THE GREEN WOMAN'S GARDEN 413-225-2144
"I've noticed something about gardening. You set out to do one thing and pretty soon you're doing something else, which leads to some other thing, and so on. By the end of the day, you look at the shovel stuck in the half dug rose bed and wonder what on earth you've been doing". Anne Raver
I found this gem in the book Garden Graces that I purchased while on my trip to Nashville. Around the corner from the hotel was Elder's Bookstore, at 78 years the oldest general bookstore in continuous operation in Nashville. It was a delight to find - lots of old books and atmosphere.
The quote really resonated with me. On my way to harvest the broccoli today, I stopped to check on the baby turkeys which were just born, weeded some of the garden beds, watered a parched plant or two, made mental notes on what I needed to accomplish, and I went back in the house without the broccoli! It's good to know that others share a similar affliction.
It is amazing how quickly the garden grows at this time of year. Away for nine days, I returned to find the roses at peak bloom, the asparagus at its end, and of course, weeds everywhere. The extreme heat we have been experiencing, combined with sultry, humid air, has caused everything to explode. It's a good thing that I like to weed, though I never have the satisfaction of completing that task. I find that weeding is a great time to think, work things out, and simply enjoy the fresh air and sunshine. Yesterday morning, I was weeding a patch of garden bed that had been neglected for some time, over-run with that scourge, ground ivy, as well as other recalcitrant weeds. During the time I spent weeding, a wild turkey traversed the yard not 20 yards from me, looking for bugs and other goodies under my fruit trees. I think she stops by and checks out the toms in my turkey yard, hoping to "make a connection". The great blue heron that frequents my pond flew in for his breakfast - or maybe it was brunch. Lots of other birds were singing, flying by, and generally entertaining me. I call those three hours time well-spent.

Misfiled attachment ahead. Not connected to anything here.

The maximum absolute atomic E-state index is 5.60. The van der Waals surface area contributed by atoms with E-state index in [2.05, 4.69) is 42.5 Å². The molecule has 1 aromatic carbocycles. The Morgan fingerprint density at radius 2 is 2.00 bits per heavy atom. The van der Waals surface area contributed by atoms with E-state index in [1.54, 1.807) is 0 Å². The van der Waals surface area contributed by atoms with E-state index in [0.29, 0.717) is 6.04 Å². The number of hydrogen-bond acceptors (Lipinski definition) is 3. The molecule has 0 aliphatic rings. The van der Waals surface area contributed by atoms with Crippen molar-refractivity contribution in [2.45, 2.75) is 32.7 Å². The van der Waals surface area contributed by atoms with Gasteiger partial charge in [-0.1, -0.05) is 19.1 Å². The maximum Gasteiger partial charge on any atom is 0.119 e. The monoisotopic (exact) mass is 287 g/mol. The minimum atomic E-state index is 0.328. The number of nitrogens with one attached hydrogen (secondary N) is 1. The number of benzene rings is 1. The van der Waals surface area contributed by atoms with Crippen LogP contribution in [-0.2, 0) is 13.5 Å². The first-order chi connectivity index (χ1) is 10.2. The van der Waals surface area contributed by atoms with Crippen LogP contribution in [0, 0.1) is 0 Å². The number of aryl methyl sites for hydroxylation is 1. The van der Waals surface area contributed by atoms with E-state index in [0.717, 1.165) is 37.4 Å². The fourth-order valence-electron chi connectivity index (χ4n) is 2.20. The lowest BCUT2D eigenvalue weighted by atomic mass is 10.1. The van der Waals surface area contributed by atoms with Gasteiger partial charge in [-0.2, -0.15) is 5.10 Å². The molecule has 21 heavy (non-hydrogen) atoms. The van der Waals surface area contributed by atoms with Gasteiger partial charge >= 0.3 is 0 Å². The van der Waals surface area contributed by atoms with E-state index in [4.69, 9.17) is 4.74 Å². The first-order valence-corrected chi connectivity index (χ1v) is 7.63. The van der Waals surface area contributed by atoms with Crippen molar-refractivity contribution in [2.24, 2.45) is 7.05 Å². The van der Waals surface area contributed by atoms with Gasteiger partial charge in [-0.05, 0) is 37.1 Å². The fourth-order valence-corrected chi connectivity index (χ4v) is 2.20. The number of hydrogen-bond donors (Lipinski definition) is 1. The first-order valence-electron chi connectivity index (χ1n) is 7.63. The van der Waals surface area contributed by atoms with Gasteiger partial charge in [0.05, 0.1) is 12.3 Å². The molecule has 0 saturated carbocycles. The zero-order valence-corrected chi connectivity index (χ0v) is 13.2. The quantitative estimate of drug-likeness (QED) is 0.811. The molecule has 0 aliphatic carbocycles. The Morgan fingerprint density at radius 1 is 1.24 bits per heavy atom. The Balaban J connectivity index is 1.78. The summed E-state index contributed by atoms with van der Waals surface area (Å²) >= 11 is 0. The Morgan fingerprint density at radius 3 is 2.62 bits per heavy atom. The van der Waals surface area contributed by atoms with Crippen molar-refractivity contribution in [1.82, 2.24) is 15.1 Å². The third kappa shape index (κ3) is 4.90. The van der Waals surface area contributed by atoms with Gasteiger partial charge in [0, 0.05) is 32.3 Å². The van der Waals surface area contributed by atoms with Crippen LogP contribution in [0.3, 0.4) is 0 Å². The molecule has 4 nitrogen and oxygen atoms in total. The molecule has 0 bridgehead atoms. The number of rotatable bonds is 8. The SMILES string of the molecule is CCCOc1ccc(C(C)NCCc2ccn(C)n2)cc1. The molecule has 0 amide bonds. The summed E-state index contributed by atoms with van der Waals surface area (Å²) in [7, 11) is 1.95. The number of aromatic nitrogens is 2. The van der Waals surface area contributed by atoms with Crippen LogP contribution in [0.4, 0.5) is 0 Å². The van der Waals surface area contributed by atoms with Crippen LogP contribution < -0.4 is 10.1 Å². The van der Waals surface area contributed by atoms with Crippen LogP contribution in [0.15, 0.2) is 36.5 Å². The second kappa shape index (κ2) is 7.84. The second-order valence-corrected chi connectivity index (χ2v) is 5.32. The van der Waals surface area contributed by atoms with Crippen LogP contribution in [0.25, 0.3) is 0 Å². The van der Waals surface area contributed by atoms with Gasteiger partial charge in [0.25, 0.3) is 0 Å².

I've always got garden projects in various states of completion. I just put in a small fenced "Wicked" garden, containing magical and/or dangerous plants. My interest in historical uses of herbs was the impetus behind this creation, which contains hemlock, datura and belladonna that I grew from seed this year, as well as monkshood, digitalis, mayapple, yarrow, elder, ladies mantle and a container of houseleeks. Many of these plants need to be handled carefully, as they are toxic, hence the need for a fence to keep out the dog and small children.
The pond in the Sensory garden is almost complete. It was created in the stone hollow of the silo that once graced the property. When I purchased the property 26 years ago, it occurred to me that it would be a delightful spot for a water feature. It's taken me that long to bring it to fruition, but gardening is not necessarily a linear event. We've weeded that blasted hole at least once a year for the last 26, so it's good to know that's one less chore off my list. Of course, now there will be the tending of the pond. . .
I hope you are all enjoying your own gardening efforts and that you are rewarded with displays of both friendly flora and fauna. Keep on weeding, and enjoy the summer!